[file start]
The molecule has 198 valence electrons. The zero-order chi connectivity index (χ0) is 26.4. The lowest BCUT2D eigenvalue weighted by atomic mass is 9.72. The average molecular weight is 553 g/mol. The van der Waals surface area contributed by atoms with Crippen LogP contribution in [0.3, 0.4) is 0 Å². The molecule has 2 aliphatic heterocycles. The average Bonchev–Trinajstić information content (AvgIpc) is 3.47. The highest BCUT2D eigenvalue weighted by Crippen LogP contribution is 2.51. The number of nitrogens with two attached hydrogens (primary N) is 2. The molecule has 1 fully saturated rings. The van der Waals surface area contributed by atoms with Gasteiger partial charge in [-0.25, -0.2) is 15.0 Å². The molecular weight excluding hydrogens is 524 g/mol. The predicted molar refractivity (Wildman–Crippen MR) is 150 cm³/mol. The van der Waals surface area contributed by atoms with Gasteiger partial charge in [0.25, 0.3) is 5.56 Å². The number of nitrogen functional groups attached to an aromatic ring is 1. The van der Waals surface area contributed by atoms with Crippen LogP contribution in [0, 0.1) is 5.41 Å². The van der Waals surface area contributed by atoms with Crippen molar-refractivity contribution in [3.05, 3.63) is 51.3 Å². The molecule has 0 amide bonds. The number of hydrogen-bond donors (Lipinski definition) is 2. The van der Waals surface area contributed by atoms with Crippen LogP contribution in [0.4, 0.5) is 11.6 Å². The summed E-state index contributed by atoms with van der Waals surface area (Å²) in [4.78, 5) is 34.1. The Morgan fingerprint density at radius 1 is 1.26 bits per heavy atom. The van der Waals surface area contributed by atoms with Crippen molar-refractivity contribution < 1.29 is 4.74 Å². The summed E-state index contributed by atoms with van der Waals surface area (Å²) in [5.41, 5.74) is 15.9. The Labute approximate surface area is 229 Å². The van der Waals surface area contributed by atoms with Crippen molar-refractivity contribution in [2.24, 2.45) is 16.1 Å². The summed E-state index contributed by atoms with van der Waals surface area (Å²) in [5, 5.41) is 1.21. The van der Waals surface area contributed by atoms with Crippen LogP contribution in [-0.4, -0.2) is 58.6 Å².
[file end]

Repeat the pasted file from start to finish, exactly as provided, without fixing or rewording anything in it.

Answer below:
The molecule has 198 valence electrons. The zero-order chi connectivity index (χ0) is 26.4. The lowest BCUT2D eigenvalue weighted by atomic mass is 9.72. The average molecular weight is 553 g/mol. The van der Waals surface area contributed by atoms with Crippen LogP contribution in [0.3, 0.4) is 0 Å². The molecule has 2 aliphatic heterocycles. The average Bonchev–Trinajstić information content (AvgIpc) is 3.47. The highest BCUT2D eigenvalue weighted by Crippen LogP contribution is 2.51. The number of nitrogens with two attached hydrogens (primary N) is 2. The molecule has 1 fully saturated rings. The van der Waals surface area contributed by atoms with Gasteiger partial charge in [-0.25, -0.2) is 15.0 Å². The molecular weight excluding hydrogens is 524 g/mol. The predicted molar refractivity (Wildman–Crippen MR) is 150 cm³/mol. The van der Waals surface area contributed by atoms with Gasteiger partial charge in [0.25, 0.3) is 5.56 Å². The number of nitrogen functional groups attached to an aromatic ring is 1. The van der Waals surface area contributed by atoms with Crippen LogP contribution in [0, 0.1) is 5.41 Å². The van der Waals surface area contributed by atoms with Crippen molar-refractivity contribution in [3.05, 3.63) is 51.3 Å². The molecule has 0 amide bonds. The number of hydrogen-bond donors (Lipinski definition) is 2. The van der Waals surface area contributed by atoms with Crippen LogP contribution in [0.4, 0.5) is 11.6 Å². The summed E-state index contributed by atoms with van der Waals surface area (Å²) in [4.78, 5) is 34.1. The Morgan fingerprint density at radius 1 is 1.26 bits per heavy atom. The van der Waals surface area contributed by atoms with Crippen molar-refractivity contribution < 1.29 is 4.74 Å². The summed E-state index contributed by atoms with van der Waals surface area (Å²) in [5.41, 5.74) is 15.9. The Labute approximate surface area is 229 Å². The van der Waals surface area contributed by atoms with Crippen molar-refractivity contribution in [2.24, 2.45) is 16.1 Å². The summed E-state index contributed by atoms with van der Waals surface area (Å²) in [5, 5.41) is 1.21. The van der Waals surface area contributed by atoms with Crippen LogP contribution in [-0.4, -0.2) is 58.6 Å².